In my (limited) experience, church people work together to connect with the world mainly in two ways: to tell about Jesus, and to share our money. Mostly, we give our money to other groups working to tell about Jesus or fight poverty.
Sharing Jesus and sharing money are good things to do. If you are doing these things, I support you.
But I think we are overlooking something important.
Here is the church.
Here is the steeple.
Open the doors and
See all the people!
If you go to church most weeks, do you ever think about how many people you know because of church? People who attend church regularly have, on average, more face-to-face conversations every day than people who don’t. Churchgoers know more people and are involved in more community activities than other folks.*
Some of these social connections help us get by day-to-day with child care and meals when we’re sick. Some of these connections are bridges to opportunities for new jobs, new interests, new possibilities of all kinds. The church is a bustling hub of these kinds of connections.
Here’s the kicker: the church’s social energies have turned inward in the last few decades. We generously serve on church committees, help church friends find jobs, and volunteer time at church. We do not give as much time, leadership, and networking to the community outside the church.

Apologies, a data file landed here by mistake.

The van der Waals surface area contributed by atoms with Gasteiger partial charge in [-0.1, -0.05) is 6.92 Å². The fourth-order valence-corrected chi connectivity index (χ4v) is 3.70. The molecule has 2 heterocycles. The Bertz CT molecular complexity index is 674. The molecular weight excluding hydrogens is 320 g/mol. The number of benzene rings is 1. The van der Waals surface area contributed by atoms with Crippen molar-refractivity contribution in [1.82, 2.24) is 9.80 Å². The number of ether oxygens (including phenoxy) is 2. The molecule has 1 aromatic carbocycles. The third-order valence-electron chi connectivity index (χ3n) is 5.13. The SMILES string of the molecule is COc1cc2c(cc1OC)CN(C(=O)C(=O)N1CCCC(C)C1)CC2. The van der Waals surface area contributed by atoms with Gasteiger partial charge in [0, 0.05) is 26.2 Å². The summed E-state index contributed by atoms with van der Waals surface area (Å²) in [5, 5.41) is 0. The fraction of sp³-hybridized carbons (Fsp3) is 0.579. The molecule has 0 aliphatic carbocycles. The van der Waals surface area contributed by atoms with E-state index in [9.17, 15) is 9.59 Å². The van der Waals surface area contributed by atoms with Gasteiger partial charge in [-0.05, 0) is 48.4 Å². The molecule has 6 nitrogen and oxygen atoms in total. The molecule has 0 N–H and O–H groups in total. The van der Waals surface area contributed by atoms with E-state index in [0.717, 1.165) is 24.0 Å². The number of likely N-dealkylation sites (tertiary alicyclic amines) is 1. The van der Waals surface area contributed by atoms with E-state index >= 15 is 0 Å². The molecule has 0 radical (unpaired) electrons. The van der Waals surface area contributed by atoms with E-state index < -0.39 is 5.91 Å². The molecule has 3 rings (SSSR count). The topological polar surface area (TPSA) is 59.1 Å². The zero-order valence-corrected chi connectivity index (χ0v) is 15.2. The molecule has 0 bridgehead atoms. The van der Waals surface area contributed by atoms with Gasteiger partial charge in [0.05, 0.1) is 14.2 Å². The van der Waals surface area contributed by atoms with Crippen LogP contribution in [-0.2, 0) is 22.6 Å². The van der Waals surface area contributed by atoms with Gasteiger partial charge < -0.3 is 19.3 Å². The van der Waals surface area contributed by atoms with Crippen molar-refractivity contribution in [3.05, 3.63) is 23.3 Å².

Poverty is characterized by limited social connections. Turning more of our considerable time and resources out toward the larger community is an important way to address poverty. When Christians volunteer for community agencies, or attend school board meetings, or serve in local government, or mentor people working to move out of poverty, that is working for justice.
We need to share more of ourselves. I don’t mean share more of yourself, with just the knowledge, time, and patience God gave you. I mean ourselves. We go into the world with the resources of our entire church community. Let’s look for ways to share that wealth of social connectedness with our neighbors who are living in the crisis of poverty.
*From Bowling Alone: The Collapse and Revival of American Community (2000) by Robert D. Putnam.